Please God may we all feel that ultimate connection, and realise the power we possess at our fingertips – that prayer can actually affect who we are and the life we want to have.
The Torah is not dry. In a unique way laws and commandments are intertwined with historic facts and figures, and subtle ideas for growth are mystically weaved into stories of our ancestors. Hidden within the words on the page we find depth and wisdom and an important guide to life. The Sedra of Matot is no different and has a powerful messages running throughout.
We open with laws pertaining to nedarim – vows. Jewish Law considers our words very weighty. If a person would (under all the appropriate circumstances) make a vow with true intent, then we hold them to their word. For example, if a person pledges that they will no longer use their mobile phone; their phone becomes prohibited to them. In exactly the same way that any other sin is prohibited.
There are many examples and several elements that would lead to the correct fulfillment, but in essence we hold a vow to be true. Taking this a step further, according to some rabbinic authorities breaking a vow results an even harsher penalty then breaking a rabbinic decree. Continuing this logic it could mean that it would be worse to use the phone than eat chicken with cheese together.
When explaining these laws to the leaders of the 12 Tribes, Moshe uses the expression ‘Zeh hadavar’ – ‘this is the thing that Hashem commands…’ Our commentators pick up on the fact that the words zeh hadavar are rarely used. ‘Zeh’ – ‘this,’ connotes absolute clarity. Moshe was simply giving over these laws with clarity and purpose in his speech and approach.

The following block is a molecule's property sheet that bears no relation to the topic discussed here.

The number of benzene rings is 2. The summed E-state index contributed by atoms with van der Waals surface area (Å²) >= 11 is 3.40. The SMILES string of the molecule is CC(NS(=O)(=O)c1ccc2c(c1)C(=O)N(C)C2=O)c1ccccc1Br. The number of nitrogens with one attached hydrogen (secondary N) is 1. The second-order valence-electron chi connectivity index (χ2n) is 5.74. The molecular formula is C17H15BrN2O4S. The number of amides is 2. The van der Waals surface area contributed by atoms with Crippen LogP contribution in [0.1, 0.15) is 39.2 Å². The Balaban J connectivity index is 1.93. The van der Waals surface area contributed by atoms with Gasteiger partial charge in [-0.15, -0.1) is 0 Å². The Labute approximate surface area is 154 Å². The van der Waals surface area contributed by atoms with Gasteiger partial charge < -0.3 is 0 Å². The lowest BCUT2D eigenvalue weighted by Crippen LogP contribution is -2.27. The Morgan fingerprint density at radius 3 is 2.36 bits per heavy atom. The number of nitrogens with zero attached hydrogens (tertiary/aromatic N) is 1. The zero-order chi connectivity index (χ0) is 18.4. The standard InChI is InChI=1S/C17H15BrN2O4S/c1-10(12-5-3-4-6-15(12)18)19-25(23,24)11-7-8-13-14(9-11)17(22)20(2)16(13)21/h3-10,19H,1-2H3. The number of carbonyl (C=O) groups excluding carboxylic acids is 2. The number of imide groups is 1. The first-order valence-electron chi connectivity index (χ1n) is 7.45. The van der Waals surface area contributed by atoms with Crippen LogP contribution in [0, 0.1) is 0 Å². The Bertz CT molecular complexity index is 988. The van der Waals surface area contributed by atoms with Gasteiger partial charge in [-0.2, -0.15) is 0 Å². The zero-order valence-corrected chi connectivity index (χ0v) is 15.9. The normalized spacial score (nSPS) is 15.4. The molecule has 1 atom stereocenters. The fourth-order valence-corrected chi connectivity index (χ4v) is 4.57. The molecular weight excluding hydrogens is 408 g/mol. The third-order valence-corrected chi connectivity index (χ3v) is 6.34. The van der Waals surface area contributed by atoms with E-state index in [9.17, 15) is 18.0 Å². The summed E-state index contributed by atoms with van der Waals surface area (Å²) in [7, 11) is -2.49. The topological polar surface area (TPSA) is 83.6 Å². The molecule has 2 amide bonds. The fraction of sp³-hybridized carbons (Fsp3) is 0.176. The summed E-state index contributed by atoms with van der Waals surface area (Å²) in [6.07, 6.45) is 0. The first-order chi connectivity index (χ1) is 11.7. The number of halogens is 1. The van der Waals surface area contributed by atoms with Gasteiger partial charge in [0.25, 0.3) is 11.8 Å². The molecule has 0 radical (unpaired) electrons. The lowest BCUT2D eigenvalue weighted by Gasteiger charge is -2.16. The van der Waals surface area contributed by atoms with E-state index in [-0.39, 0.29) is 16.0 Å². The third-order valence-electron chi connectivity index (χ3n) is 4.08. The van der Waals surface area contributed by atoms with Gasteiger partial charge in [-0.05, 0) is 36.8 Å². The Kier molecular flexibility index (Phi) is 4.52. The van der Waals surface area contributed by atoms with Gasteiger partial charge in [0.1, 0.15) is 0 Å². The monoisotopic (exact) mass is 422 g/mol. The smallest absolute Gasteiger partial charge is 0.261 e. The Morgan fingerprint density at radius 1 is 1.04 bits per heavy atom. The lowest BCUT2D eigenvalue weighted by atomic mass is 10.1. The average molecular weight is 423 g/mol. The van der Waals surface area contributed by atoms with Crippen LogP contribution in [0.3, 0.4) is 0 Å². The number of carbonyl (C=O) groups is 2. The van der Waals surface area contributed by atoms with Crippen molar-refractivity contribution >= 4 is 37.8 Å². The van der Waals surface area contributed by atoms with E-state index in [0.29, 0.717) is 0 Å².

Interestingly these laws are given to the heads of the tribes first, and not to the greater assembly. This further emphasises the power of speech. A leader who commands respect and has the ear of his followers needs careful precision and greater sensitivity to the words he chooses. For the greatest of leaders, their followers hang on every word, so it would be incumbent on them to speak with clarity and diligence, making every word count.
It is also noteworthy that an old foe is briefly mentioned, seemingly out of context. Bilam the non-Jewish prophet who conspired with Balak to destroy the Jewish People was killed in the war against Midian. However the reminder of Bilam is very deliberate and significant. Bilam was not a warrior, he did not come up against the Jewish People with his sword, rather he used the power of words to wreak havoc. He conspired and planned the annihilation of our people all through the spoken word.
We all know from our own life experiences the great power of our speech. Speech can make peace and cause war. It can destroy and also build, it can love and also hate.
Whether we are leaders, parents, friends, we must take the care to ensure our speech is always appropriate and meaningful. To continue our theme from previous weeks, let us all focus on creating more peace in the world, and although events across the sea are out of our hands, we can do our bit for peace – our words can bring about peace.